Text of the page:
Hoping Without a Future: Augustine's Theological Virtues Beyond Melancholia
Jeffrey S. Metcalfe
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For St. Augustine, Christian living is
constituted by the inseparably connected theological virtues of faith, hope,
and love, where happiness is found in a precarious and changeable world through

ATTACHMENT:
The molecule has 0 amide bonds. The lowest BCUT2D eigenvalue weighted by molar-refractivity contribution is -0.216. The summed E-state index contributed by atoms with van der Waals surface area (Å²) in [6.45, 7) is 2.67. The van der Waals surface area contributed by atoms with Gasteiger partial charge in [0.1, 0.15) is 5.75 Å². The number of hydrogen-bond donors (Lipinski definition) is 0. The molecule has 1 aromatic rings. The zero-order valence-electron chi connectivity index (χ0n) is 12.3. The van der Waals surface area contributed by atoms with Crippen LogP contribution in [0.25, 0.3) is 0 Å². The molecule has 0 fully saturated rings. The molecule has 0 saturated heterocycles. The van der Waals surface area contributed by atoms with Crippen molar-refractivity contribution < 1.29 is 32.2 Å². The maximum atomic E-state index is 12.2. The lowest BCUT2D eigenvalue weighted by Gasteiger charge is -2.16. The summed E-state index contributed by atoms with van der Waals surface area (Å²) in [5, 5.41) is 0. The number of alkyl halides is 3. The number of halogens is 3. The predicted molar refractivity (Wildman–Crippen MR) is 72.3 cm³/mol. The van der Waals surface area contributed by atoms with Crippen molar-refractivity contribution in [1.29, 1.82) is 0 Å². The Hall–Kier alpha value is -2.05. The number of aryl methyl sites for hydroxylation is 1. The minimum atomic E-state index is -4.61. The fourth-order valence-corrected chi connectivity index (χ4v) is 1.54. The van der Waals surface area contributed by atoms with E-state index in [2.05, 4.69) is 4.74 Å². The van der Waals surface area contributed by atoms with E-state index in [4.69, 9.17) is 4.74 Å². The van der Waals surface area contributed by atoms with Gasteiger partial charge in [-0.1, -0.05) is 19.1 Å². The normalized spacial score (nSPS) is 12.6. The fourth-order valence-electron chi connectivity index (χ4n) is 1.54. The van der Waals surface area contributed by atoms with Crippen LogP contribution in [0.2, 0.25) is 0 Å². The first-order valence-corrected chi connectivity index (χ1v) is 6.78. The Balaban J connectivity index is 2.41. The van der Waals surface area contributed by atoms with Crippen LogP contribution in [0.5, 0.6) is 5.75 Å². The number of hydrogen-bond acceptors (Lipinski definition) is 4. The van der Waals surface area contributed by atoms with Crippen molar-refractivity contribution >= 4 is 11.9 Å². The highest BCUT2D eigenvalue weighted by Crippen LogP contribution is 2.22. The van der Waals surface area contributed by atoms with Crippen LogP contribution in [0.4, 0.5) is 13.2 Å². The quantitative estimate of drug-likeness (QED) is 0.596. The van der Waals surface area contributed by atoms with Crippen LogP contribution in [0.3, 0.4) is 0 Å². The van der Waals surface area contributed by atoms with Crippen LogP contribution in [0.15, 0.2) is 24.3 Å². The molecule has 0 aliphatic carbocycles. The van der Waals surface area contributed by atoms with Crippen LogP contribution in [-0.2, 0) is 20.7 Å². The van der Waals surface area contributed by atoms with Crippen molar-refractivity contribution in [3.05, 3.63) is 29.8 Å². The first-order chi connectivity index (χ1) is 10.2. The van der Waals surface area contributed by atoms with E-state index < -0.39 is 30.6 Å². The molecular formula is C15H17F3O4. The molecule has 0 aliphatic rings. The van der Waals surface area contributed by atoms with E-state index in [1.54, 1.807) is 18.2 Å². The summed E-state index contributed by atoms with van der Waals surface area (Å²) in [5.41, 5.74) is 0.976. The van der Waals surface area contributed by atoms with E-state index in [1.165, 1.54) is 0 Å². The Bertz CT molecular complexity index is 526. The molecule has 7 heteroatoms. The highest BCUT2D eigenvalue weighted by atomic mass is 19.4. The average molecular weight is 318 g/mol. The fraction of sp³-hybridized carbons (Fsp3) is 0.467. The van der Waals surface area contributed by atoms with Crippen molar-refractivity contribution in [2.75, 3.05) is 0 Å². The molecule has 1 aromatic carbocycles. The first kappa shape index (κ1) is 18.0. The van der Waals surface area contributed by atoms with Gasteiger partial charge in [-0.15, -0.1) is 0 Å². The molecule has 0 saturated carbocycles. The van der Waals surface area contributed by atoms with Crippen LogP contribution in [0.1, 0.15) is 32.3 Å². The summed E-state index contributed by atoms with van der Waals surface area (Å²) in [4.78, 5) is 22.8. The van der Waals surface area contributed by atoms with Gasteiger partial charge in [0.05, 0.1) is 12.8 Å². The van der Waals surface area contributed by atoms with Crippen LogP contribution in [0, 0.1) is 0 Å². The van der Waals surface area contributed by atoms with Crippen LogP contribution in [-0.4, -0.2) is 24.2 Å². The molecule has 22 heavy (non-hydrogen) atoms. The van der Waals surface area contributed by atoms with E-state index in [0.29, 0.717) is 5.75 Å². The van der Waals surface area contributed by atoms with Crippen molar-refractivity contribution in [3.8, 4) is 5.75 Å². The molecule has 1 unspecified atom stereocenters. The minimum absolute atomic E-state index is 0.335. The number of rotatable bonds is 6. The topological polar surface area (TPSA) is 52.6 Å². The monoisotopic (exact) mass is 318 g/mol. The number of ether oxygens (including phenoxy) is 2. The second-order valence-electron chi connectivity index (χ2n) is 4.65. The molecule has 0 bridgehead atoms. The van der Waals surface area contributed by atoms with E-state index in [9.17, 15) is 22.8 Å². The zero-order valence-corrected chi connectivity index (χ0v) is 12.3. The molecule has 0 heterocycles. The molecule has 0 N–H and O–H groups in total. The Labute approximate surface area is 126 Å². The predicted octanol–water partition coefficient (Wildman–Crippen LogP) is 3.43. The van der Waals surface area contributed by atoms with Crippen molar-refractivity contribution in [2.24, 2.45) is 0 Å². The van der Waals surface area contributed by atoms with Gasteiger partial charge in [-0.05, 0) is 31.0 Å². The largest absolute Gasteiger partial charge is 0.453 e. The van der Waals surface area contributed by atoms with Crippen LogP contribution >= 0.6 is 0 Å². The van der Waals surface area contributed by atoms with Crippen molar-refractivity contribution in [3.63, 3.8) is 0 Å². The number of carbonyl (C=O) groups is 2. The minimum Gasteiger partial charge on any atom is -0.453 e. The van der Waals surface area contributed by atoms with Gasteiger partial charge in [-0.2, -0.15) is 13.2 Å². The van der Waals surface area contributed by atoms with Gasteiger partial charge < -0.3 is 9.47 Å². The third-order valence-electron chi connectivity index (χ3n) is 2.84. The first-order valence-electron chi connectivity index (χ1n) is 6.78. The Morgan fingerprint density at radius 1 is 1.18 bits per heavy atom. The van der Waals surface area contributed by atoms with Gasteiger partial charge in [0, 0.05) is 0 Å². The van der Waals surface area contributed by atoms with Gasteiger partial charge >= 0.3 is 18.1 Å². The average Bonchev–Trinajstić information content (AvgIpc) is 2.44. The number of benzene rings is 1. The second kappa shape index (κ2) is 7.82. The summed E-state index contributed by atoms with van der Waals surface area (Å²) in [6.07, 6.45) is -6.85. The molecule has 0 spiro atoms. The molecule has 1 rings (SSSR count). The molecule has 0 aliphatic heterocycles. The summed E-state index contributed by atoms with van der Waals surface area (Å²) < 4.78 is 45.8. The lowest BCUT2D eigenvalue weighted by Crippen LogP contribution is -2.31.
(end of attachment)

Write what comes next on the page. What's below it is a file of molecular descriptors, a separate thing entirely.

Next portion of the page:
hope in a future secured in eternity. Taking up the Hegelian philosophy of
Gillian Rose, Vincent Lloyd has argued that such an understanding of hope is
melancholic, leading him to reject hope as a virtue and thus invalidating the
theological virtues under an Augustinian conception. However, in my view Lloyd
misreads Rose by failing to recognize the silent character of hope in her work.
I shall argue that Gillian Rose rescues Augustine’s theological virtues by
recasting hope in an eternal present.